Changing the default size of gnome-terminal

Whenever I start gnome-terminal, it opens to 80 columns x 24 rows.  That is too small for my taste.  Henceforth, I want it’s default size to be 80×50.  Install gconf-editor.

sudo apt-get install gconf-editor

Screenshot from 2013-02-19 00:05:02

Start gconf-editor.  In the window on the left, navigate to /apps/gnome-terminal/profiles/Default.  In the window on the right, set default_size_colums to 80 and set default_size_rows to 50.  Be sure to select use_custom_default_size.  You are done.  Close gconf-editor.  Start gnome-terminal and try out its new size.  (ctrl-alt-t, if you are using unity desktop)

Advertisements

Fixing postfix and saslauthd: cannot connect to saslauthd

If you are having issues getting postfix email server to authenticate with saslauthd, your solution might be found in a missing symlink.  Remember that postifx runs in a chroot environment.

I find the following warning message in /var/log/mail.log:

 warning: SASL authentication failure: cannot connect to saslauthd server: No such file or directory

The warning message tells me that saslauthd can’t be located. The real location is /var/spool/postfix/var/run/saslauthd, but postfix is expecting to find it in /var/run/saslauthd.  Create a symlink as described below and see if that fixes your problem.

sudo ln -s /var/spool/postfix/var/run/saslauthd /var/run
sudo chown root:sasl /var/spool/postfix/var/run/saslauthd
sudo usermod -a -G sasl postfix

Be sure to restart postfix and saslauthd.

sudo /etc/init.d/postfix restart
sudo /etc/init.d/saslauthd restart

After restarting saslauthd, you should see some of the following files in /var/spool/postfix/var/run/saslauthd:

cache.flock cache.mmap mux/ mux.accept saslauthd.pid

Test using your smtp client and verify that you no long receive the previous warning message in your mail.log file.  Hopefully this was your quick fix.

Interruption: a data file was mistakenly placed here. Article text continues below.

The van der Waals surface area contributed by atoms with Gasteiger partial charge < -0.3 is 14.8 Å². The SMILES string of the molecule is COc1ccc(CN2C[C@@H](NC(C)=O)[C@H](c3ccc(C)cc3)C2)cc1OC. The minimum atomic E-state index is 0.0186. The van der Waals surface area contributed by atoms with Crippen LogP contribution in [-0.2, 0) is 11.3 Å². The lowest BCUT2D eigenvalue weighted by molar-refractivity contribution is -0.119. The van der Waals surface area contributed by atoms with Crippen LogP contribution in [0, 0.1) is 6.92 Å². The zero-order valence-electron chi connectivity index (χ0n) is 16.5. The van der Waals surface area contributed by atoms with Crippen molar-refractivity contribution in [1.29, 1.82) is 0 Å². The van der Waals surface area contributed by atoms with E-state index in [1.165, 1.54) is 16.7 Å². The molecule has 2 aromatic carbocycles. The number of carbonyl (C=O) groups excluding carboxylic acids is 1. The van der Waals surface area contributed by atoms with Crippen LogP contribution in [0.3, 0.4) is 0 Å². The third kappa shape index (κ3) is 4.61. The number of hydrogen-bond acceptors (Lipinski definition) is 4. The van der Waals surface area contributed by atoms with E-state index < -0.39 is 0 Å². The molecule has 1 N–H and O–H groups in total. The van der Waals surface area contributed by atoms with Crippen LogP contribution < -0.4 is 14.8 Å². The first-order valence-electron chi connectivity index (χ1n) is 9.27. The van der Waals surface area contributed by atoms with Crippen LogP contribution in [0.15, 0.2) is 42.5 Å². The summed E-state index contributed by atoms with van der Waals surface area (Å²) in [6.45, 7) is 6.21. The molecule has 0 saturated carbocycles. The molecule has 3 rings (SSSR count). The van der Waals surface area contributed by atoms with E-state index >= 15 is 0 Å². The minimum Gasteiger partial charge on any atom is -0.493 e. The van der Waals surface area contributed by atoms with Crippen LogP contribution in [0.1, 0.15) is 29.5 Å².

How to prevent a Debian or Ubuntu package from being upgraded

Recently, I wanted to hold my virtualbox software at version 4.04 and prevent it from being upgraded.  If you use the gnome update-manager, you can always deselect the virtualbox  package in the GUI each time.  If you don’t like having to do that each time, I will show you two additional methods.  The first method using aptitude and the second method using dpkg/apt-get.  Choose one method or the other, the two methods are independent.

Method 1: Aptitude

Use aptitude to place a hold on a package and this will allow aptitude to upgrade everything else except packages that you have “held back”.

I’ll show you how to place a hold on the virtualbox package (virtualbox-4.0).

Start aptitude.

$ sudo aptitude

Your first action should always be to update your repo cache.  Hit the “u” key.

Next, search for virtualbox.  The “/” key will bring up a search box.  Enter virtualbox and hit enter.

If virtualbox is installed, aptitude should find it.

Hit the “=” key to place a hold on the virtualbox package.

You should see the flags “ih” now associated with the virtualbox package.  This means that virtualbox is installed and there is a hold placed on it.  It won’t be upgraded while it is held back.

Whenever you want to clear the hold flag, search and select the virtualbox package again and hit the “:” key.  That will remove the hold.

To upgrade your server.  Use the arrow keys to go to the top of the list and select the Upgradeable Packages.  Then hit the “g” key.

Hit the “q” key to quit aptitude.

Packages that are held back will still show in the Upgradable Package list whenever there are upgrades available for download.  If you try to upgrade it, it will be skipped.  As shown below.

If you prefer to use the cmdline, this is how to do everything that I just talked about, place a hold on virtualbox and upgrade everything (except virtualbox).

$ sudo aptitude update

$ sudo aptitude hold virtualbox-4.0

$ sudo aptitude safe-upgrade

And when you are ready to remove the “hold” placed previously on virtualbox and upgrade everything

$ sudo aptitude update

$ sudo aptitude keep virtualb0x-4.0

$ sudo aptitude safe-upgrade

Method 2: dpkg/apt-get

To place a hold on virtualbox and upgrade everything (except virtualbox).

$ sudo apt-get update

$ echo “virtualbox-4.0 hold” | sudo dpkg –set-selections

$ echo apt-get upgrade

To remove that hold on virtualbox and upgrade everything.

$ sudo apt-get update

$ echo “virtualbox-4.0 install” | sudo dpkg –set-selections

$ sudo apt-get upgrade

Summary

Whichever method you choose, please remember that each method is independent of the other.  In other words, if you use aptitude to place a hold on a package, then apt-get won’t see that hold.  If you place a hold using dpkg, then aptitude won’t see that hold either.   So remember to be consistent with whichever method you choose.  Yeah, it’s a bit nuts.